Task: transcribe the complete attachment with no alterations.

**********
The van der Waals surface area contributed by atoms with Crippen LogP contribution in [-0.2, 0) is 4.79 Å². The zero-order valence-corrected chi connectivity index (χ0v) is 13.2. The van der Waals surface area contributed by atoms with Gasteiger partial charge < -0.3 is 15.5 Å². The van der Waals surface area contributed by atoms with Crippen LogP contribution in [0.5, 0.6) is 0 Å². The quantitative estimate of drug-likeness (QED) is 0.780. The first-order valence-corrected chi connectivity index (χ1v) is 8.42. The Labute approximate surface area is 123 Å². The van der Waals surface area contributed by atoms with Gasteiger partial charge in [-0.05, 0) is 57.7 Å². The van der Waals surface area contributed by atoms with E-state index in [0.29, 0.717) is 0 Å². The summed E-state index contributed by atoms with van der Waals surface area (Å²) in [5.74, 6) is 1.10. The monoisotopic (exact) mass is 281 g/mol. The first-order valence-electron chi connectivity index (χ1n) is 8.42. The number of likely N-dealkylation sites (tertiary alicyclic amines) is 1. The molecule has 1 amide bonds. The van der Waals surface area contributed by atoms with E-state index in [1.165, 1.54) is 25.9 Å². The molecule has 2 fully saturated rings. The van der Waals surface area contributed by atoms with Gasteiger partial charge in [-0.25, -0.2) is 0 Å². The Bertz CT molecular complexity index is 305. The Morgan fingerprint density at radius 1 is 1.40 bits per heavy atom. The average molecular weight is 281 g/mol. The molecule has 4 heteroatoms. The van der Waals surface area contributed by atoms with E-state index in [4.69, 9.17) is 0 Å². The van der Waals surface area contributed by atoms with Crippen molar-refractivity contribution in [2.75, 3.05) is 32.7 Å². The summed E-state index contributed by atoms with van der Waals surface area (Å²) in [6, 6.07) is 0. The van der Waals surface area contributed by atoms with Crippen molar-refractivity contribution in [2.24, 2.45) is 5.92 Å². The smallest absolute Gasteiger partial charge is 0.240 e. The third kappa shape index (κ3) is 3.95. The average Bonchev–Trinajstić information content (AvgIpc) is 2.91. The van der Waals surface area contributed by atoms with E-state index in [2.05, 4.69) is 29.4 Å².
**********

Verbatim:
The van der Waals surface area contributed by atoms with Crippen LogP contribution in [-0.2, 0) is 4.79 Å². The zero-order valence-corrected chi connectivity index (χ0v) is 13.2. The van der Waals surface area contributed by atoms with Gasteiger partial charge < -0.3 is 15.5 Å². The van der Waals surface area contributed by atoms with Crippen LogP contribution in [0.5, 0.6) is 0 Å². The quantitative estimate of drug-likeness (QED) is 0.780. The first-order valence-corrected chi connectivity index (χ1v) is 8.42. The Labute approximate surface area is 123 Å². The van der Waals surface area contributed by atoms with Gasteiger partial charge in [-0.05, 0) is 57.7 Å². The van der Waals surface area contributed by atoms with E-state index in [0.29, 0.717) is 0 Å². The summed E-state index contributed by atoms with van der Waals surface area (Å²) in [5.74, 6) is 1.10. The monoisotopic (exact) mass is 281 g/mol. The first-order valence-electron chi connectivity index (χ1n) is 8.42. The number of likely N-dealkylation sites (tertiary alicyclic amines) is 1. The molecule has 1 amide bonds. The van der Waals surface area contributed by atoms with E-state index in [1.165, 1.54) is 25.9 Å². The molecule has 2 fully saturated rings. The van der Waals surface area contributed by atoms with Gasteiger partial charge in [-0.25, -0.2) is 0 Å². The Bertz CT molecular complexity index is 305. The Morgan fingerprint density at radius 1 is 1.40 bits per heavy atom. The average molecular weight is 281 g/mol. The molecule has 4 heteroatoms. The van der Waals surface area contributed by atoms with E-state index in [4.69, 9.17) is 0 Å². The van der Waals surface area contributed by atoms with Crippen molar-refractivity contribution in [2.75, 3.05) is 32.7 Å². The summed E-state index contributed by atoms with van der Waals surface area (Å²) in [6, 6.07) is 0. The van der Waals surface area contributed by atoms with Crippen molar-refractivity contribution in [2.24, 2.45) is 5.92 Å². The smallest absolute Gasteiger partial charge is 0.240 e. The third kappa shape index (κ3) is 3.95. The average Bonchev–Trinajstić information content (AvgIpc) is 2.91. The van der Waals surface area contributed by atoms with E-state index in [2.05, 4.69) is 29.4 Å².